EDEN PRAIRIE, Minn. -- The contract Mackensie Alexander officially signed with the Minnesota Vikings on Friday will pay him $4.32 million over the next four years, including a $1.34 million signing bonus that immediately vaulted the 22-year-old into one of the nation's top tax brackets.
Other than the possibility of buying a car for his mother, Alexander said he has no plans for a splurge purchase. In fact, the first significant investment he made after the draft was in kids who are trying to scale the same economic obstacles he faced.
Alexander worked out a deal with Adidas earlier this week to donate $10,000 worth of athletic equipment to the Boys and Girls Club in Collier County, Florida, where the second-round pick grew up picking fruit as the son of Haitian immigrants.
The cornerback's story was highlighted in this SportsCenter piece over the weekend. His hometown swelled with pride after the story ran, and Alexander said Friday that the story was more about Immokalee, Florida -- where more than 70 percent of the residents are of Hispanic descent and nearly 40 percent live below the poverty line -- than it was about him.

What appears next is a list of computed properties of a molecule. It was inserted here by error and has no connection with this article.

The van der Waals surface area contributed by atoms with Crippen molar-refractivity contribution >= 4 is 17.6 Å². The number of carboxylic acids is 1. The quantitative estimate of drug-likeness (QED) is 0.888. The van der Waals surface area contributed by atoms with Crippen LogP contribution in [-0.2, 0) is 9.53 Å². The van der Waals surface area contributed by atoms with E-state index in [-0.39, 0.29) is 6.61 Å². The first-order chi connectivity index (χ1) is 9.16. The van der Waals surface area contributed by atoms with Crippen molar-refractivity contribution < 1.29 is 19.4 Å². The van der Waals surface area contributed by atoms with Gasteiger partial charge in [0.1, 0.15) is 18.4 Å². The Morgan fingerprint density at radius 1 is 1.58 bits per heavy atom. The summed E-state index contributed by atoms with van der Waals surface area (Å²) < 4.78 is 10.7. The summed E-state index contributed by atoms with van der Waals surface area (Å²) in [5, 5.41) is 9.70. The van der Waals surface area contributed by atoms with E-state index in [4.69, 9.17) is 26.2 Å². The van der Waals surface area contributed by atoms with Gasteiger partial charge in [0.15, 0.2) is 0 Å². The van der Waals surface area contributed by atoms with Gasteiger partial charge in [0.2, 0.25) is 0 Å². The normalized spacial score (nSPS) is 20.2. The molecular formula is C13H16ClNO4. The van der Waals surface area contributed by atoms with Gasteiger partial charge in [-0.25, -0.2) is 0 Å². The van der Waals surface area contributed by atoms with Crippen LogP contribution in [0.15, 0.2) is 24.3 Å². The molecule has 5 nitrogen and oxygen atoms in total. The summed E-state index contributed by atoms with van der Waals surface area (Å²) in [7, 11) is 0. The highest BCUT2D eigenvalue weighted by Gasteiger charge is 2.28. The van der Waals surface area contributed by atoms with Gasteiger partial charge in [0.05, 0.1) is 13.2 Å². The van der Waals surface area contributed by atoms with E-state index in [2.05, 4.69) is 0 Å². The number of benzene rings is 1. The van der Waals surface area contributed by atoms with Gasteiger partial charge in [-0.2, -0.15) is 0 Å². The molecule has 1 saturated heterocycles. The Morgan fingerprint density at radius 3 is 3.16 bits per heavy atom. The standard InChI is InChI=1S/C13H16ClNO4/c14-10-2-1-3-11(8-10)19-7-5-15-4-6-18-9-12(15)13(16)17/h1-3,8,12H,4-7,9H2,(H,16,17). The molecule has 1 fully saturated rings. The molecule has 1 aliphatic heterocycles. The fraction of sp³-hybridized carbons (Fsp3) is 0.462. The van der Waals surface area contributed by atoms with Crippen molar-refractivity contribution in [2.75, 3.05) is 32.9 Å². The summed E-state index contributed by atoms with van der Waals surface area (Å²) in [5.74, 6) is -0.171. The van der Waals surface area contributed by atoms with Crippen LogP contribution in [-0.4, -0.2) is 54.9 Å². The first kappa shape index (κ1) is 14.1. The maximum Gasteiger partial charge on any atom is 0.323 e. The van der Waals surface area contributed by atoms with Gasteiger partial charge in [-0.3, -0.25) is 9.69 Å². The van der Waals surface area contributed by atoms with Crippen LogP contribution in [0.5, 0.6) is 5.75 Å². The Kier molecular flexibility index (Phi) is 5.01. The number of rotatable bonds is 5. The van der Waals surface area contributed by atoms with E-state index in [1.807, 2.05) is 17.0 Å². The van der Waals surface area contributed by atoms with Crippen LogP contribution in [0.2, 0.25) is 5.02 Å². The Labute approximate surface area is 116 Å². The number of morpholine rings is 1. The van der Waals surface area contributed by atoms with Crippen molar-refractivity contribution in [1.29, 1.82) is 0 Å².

Now, as he begins his career in the NFL, thousands of miles and layers of economic strata away from home, Alexander is trying to reach back toward those orange groves.
"I know how I was when I was a child; I didn't go to a Boys and Girls Club," Alexander said. "My Boys and Girls Club was going to the field and working every day with my mom and dad, going to the packing house and stuff like that."
When Alexander was in high school -- he estimated he was 14 or 15 -- Immokalee High School product Edgerrin James saw Alexander working out on the football field. "I was surprised for him to be there," Alexander said. "The first thing he said was -- and I'll never forget it -- he said, 'You don't see kids like you working like this anymore.'"
The four-time Pro Bowler gave Alexander a pair of his gloves; Alexander said he still has them at his parents' house.
Now, the cornerback is trying to use his new-found success to galvanize those who might follow him.
"There's a lot of people in America that are successful, but they don't come back home," he said. "They don't show their face, and the kids don't know who they are. They don't have anybody to look after, and that's when you've got problems of kids being bad, going to jail, not doing positive things. I just want them to look at me as a positive outlet."